Late July of 2017, I began my journey to learn how to bake a simple bread. I desired to bake a bread that didn't need to be fortified, but rather a bread that was already strong, bold, delicious, and nutritious straight out of the oven. Long fermentation, I found, was the key to achieve this goal.
So I mixed some flour and water, waited a few days, added more flour and water, and slowly but surely I had created my first natural leaven, or as many like to call, sourdough starter. The desire to become a baker was born.
I've encountered many failed attempts and frustrated moments, but none of those have been able to discourage me from desiring to provide this humble bread to the people around me, especially those who have bad experiences with store-bought bread due to gluten intolerance. Thankfully, the fermentation process breaks down gluten and gets rid of the bran's phytic acid (and other science-y things I won't admit to fully understanding, here's a list of a few books that have helped shape my understanding of sourdough bread) which allows the wheat berry to become more easily digestible for non-celiac gluten intolerant people (and everyone else, too).
In this journey, I hope to be a part of changing the common perspective on bread that is widespread in today's society, namely the idea that bread isn't very good for you. Of course, if we're talking about the modern mass-produced version that's been stripped of its nutrients, then yes that bread is quite terrible for you. It is hard for me to belive that bread, as it has been prepared historically, isn't capable of being a cornerstone of human health and thriving. I believe this is a big part of why Jesus said, "Man shall not live by bread alone, but by every word that comes from the mouth of God." Indeed, he even called himself the Bread of Life. Bread is a big deal! Not something to avoid, right? How can this wholesome bread become more widely available? I believe the answer is not found in mass bread producing companies, but rather in the resurgence of the local baker. Imagine if every town had a baker or two who were dedicated to creating a high quality product. This is something I hope to contribute to and become a part of.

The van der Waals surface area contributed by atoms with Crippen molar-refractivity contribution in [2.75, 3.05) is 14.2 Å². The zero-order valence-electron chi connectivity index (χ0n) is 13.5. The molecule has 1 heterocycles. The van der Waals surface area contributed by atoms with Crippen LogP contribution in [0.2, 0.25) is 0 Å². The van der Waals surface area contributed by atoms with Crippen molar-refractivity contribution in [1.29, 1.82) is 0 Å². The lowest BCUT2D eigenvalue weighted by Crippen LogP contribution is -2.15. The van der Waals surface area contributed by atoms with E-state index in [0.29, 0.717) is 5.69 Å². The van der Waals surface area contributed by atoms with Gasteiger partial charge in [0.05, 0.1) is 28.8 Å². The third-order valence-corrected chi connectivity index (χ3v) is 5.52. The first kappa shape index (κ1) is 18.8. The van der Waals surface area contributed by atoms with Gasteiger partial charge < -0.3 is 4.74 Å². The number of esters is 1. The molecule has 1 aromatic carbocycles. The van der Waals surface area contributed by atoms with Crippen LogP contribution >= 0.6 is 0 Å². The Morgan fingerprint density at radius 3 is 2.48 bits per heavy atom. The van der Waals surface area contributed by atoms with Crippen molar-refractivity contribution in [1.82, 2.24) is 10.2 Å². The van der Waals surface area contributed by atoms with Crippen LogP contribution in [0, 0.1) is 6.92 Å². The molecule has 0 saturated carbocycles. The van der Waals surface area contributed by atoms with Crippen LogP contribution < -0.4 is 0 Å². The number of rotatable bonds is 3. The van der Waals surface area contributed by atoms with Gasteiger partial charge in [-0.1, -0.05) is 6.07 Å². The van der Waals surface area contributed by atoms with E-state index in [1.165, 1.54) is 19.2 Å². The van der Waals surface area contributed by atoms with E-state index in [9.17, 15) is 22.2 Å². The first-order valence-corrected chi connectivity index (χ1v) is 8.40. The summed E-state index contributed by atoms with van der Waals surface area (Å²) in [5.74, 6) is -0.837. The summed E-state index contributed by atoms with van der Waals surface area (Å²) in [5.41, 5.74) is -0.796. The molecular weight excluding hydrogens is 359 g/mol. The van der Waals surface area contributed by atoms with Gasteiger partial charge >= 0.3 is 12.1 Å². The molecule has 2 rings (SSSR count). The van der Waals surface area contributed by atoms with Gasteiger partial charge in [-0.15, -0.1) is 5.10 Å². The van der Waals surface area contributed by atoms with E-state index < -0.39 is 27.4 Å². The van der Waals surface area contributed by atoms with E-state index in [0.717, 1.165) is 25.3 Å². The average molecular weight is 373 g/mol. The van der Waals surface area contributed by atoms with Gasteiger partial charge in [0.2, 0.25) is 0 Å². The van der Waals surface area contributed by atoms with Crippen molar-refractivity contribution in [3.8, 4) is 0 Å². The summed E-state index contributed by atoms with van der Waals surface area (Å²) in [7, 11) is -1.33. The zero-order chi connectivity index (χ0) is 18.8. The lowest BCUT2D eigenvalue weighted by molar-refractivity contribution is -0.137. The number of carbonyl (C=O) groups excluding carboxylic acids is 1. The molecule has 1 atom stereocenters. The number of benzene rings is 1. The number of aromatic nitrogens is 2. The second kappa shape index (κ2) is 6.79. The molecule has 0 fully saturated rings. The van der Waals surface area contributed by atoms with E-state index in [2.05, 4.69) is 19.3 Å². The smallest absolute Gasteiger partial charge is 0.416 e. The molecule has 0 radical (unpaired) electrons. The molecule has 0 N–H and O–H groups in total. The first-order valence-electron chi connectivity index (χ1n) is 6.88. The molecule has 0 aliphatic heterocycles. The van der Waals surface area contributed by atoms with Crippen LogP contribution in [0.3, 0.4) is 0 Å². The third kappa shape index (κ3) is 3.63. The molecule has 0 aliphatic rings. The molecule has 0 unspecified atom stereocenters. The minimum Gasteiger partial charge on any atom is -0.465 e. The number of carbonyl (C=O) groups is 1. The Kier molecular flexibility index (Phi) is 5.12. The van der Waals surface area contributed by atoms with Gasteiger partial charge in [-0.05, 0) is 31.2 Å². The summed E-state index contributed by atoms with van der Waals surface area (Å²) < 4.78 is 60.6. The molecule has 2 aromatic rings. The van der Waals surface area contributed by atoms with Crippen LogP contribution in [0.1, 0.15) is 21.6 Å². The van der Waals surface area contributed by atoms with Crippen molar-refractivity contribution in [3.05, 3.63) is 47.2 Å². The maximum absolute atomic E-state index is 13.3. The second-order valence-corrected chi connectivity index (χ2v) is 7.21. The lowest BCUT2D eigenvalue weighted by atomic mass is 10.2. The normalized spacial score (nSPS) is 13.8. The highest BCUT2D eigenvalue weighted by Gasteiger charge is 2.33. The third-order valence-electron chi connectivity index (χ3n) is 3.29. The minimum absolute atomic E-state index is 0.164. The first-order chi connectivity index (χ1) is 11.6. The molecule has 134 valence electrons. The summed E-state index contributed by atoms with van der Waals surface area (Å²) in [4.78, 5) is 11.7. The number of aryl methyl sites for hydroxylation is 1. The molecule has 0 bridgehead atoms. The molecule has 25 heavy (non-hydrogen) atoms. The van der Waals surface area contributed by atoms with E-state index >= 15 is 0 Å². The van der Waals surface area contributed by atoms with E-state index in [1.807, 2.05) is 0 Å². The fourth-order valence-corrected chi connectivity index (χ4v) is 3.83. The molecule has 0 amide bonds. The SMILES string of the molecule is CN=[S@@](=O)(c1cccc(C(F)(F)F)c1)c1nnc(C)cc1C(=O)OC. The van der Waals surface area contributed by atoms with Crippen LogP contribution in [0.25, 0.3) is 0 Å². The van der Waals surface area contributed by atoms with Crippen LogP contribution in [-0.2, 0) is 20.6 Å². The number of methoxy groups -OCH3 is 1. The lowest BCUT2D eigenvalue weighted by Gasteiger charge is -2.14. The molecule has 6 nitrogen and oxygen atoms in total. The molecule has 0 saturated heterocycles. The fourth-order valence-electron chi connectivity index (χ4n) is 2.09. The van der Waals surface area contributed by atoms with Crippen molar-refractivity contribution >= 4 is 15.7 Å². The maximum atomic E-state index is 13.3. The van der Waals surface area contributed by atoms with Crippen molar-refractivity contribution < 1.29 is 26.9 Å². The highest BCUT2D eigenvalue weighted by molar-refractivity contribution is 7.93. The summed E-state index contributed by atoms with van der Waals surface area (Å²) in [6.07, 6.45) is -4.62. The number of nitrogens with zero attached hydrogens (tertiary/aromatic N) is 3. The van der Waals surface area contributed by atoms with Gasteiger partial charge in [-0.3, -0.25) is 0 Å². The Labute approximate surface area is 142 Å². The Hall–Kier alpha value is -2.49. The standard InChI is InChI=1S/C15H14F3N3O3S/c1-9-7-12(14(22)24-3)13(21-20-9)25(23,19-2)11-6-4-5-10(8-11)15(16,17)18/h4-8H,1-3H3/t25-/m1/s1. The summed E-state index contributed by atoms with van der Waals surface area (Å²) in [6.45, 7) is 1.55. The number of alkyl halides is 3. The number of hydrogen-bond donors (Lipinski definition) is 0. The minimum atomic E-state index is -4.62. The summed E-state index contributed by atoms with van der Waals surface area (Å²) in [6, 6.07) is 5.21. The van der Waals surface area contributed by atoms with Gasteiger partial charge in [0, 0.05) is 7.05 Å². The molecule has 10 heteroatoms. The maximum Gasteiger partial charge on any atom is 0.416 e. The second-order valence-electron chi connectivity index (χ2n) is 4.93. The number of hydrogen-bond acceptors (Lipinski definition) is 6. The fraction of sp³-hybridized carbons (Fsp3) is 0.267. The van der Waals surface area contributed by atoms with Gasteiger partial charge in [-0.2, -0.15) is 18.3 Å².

Health benefits aside, this bread is simply delicious. It doesn't have the "well, it's healthy so I guess I have to eat it" factor. It's just super tasty.
Summer, 2018 — Winter, 2019
This bread journey has been one of constant questioning—why am I doing this? I can't say that I have an answer yet, but what I can talk about is how thankful I am for these few past experiences in the food industry, despite how my decisions haven't made sense on paper considering the fact that I have a bachelor's degree and could have likely gotten a good paying job straight out of college. But everything happens for a reason, right?
The moment I knew I'd have an opportunity to really develop my skills as a baker came when I met Shay Lavi, an amazing chef who Atlanta Magazine described as an Israeli Grillmaster as well as the current owner of Nur Kitchen. He was introduced to me as "a chef who needs someone who knows sourdough". Right around this time I was getting ready to finally start seeking a job related to my degree in digital marketing. I had spent a solid amount of time learning web development, improving my front-end skills and graphic design skills, so I was feeling a bit more confident to develop those skills more in a career setting, but I found this opportunity interesting enough to postpone digital marketing for a bit longer.